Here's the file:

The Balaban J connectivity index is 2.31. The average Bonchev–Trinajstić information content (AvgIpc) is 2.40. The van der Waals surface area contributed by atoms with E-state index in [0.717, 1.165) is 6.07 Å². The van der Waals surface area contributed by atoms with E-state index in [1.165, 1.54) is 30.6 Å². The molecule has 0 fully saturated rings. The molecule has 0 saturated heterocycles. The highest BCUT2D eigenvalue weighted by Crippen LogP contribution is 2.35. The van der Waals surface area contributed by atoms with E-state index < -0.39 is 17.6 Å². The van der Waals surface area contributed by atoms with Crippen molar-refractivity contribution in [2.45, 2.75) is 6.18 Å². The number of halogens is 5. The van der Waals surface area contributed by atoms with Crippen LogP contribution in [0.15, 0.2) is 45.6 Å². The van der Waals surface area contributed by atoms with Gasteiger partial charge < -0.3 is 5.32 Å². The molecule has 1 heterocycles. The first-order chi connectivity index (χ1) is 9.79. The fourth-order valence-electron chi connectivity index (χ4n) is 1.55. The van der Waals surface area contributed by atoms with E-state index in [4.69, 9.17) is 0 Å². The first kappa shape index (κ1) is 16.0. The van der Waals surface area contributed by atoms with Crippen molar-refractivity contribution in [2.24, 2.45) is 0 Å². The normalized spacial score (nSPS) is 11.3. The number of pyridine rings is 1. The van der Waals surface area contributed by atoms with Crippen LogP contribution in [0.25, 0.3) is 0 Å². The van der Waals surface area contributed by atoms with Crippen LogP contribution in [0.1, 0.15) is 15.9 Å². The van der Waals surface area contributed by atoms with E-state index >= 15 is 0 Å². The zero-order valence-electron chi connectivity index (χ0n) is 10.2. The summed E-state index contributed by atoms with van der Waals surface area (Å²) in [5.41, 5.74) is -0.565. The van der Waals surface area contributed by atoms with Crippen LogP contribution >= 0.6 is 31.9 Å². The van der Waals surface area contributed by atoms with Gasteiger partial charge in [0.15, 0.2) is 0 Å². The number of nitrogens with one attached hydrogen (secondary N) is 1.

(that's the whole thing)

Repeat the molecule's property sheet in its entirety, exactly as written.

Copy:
The Balaban J connectivity index is 2.31. The average Bonchev–Trinajstić information content (AvgIpc) is 2.40. The van der Waals surface area contributed by atoms with E-state index in [0.717, 1.165) is 6.07 Å². The van der Waals surface area contributed by atoms with E-state index in [1.165, 1.54) is 30.6 Å². The molecule has 0 fully saturated rings. The molecule has 0 saturated heterocycles. The highest BCUT2D eigenvalue weighted by Crippen LogP contribution is 2.35. The van der Waals surface area contributed by atoms with E-state index < -0.39 is 17.6 Å². The van der Waals surface area contributed by atoms with Crippen molar-refractivity contribution in [2.45, 2.75) is 6.18 Å². The number of halogens is 5. The van der Waals surface area contributed by atoms with Crippen LogP contribution in [0.15, 0.2) is 45.6 Å². The van der Waals surface area contributed by atoms with Gasteiger partial charge < -0.3 is 5.32 Å². The molecule has 1 heterocycles. The first-order chi connectivity index (χ1) is 9.79. The fourth-order valence-electron chi connectivity index (χ4n) is 1.55. The van der Waals surface area contributed by atoms with E-state index in [4.69, 9.17) is 0 Å². The first kappa shape index (κ1) is 16.0. The van der Waals surface area contributed by atoms with Crippen molar-refractivity contribution in [2.24, 2.45) is 0 Å². The normalized spacial score (nSPS) is 11.3. The number of pyridine rings is 1. The van der Waals surface area contributed by atoms with Crippen LogP contribution in [0.25, 0.3) is 0 Å². The van der Waals surface area contributed by atoms with Crippen LogP contribution in [0.1, 0.15) is 15.9 Å². The van der Waals surface area contributed by atoms with E-state index >= 15 is 0 Å². The zero-order valence-electron chi connectivity index (χ0n) is 10.2. The summed E-state index contributed by atoms with van der Waals surface area (Å²) in [5.41, 5.74) is -0.565. The van der Waals surface area contributed by atoms with Crippen LogP contribution >= 0.6 is 31.9 Å². The van der Waals surface area contributed by atoms with Gasteiger partial charge in [0.15, 0.2) is 0 Å². The number of nitrogens with one attached hydrogen (secondary N) is 1.